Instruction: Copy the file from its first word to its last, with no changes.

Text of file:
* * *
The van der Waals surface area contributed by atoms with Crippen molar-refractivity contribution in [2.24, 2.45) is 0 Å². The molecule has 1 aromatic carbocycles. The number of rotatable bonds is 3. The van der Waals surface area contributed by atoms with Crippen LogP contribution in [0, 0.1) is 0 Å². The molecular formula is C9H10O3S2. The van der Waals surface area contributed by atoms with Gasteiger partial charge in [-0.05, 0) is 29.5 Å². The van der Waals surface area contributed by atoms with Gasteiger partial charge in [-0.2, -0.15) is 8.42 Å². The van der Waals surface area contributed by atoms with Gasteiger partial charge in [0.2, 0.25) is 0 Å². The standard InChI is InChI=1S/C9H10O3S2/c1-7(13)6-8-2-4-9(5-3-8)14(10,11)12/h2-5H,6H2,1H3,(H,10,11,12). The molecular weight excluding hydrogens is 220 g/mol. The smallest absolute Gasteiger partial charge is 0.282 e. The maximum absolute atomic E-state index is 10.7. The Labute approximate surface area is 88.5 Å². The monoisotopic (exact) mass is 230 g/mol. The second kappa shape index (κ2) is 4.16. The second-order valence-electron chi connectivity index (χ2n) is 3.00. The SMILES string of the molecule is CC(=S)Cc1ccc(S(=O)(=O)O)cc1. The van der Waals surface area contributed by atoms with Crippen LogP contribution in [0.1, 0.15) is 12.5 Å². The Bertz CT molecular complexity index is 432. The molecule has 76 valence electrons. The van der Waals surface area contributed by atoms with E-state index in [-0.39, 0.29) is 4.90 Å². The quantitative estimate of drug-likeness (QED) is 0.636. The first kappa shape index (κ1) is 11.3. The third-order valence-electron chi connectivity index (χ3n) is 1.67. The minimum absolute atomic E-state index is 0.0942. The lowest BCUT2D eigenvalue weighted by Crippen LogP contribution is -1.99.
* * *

The van der Waals surface area contributed by atoms with Crippen molar-refractivity contribution in [2.24, 2.45) is 0 Å². The molecule has 1 aromatic carbocycles. The number of rotatable bonds is 3. The van der Waals surface area contributed by atoms with Crippen LogP contribution in [0, 0.1) is 0 Å². The molecular formula is C9H10O3S2. The van der Waals surface area contributed by atoms with Gasteiger partial charge in [-0.05, 0) is 29.5 Å². The van der Waals surface area contributed by atoms with Gasteiger partial charge in [-0.2, -0.15) is 8.42 Å². The van der Waals surface area contributed by atoms with Gasteiger partial charge in [0.2, 0.25) is 0 Å². The standard InChI is InChI=1S/C9H10O3S2/c1-7(13)6-8-2-4-9(5-3-8)14(10,11)12/h2-5H,6H2,1H3,(H,10,11,12). The molecular weight excluding hydrogens is 220 g/mol. The smallest absolute Gasteiger partial charge is 0.282 e. The maximum absolute atomic E-state index is 10.7. The Labute approximate surface area is 88.5 Å². The monoisotopic (exact) mass is 230 g/mol. The second kappa shape index (κ2) is 4.16. The second-order valence-electron chi connectivity index (χ2n) is 3.00. The SMILES string of the molecule is CC(=S)Cc1ccc(S(=O)(=O)O)cc1. The van der Waals surface area contributed by atoms with Crippen LogP contribution in [0.1, 0.15) is 12.5 Å². The Bertz CT molecular complexity index is 432. The molecule has 76 valence electrons. The van der Waals surface area contributed by atoms with E-state index in [-0.39, 0.29) is 4.90 Å². The quantitative estimate of drug-likeness (QED) is 0.636. The first kappa shape index (κ1) is 11.3. The third-order valence-electron chi connectivity index (χ3n) is 1.67. The minimum absolute atomic E-state index is 0.0942. The lowest BCUT2D eigenvalue weighted by Crippen LogP contribution is -1.99.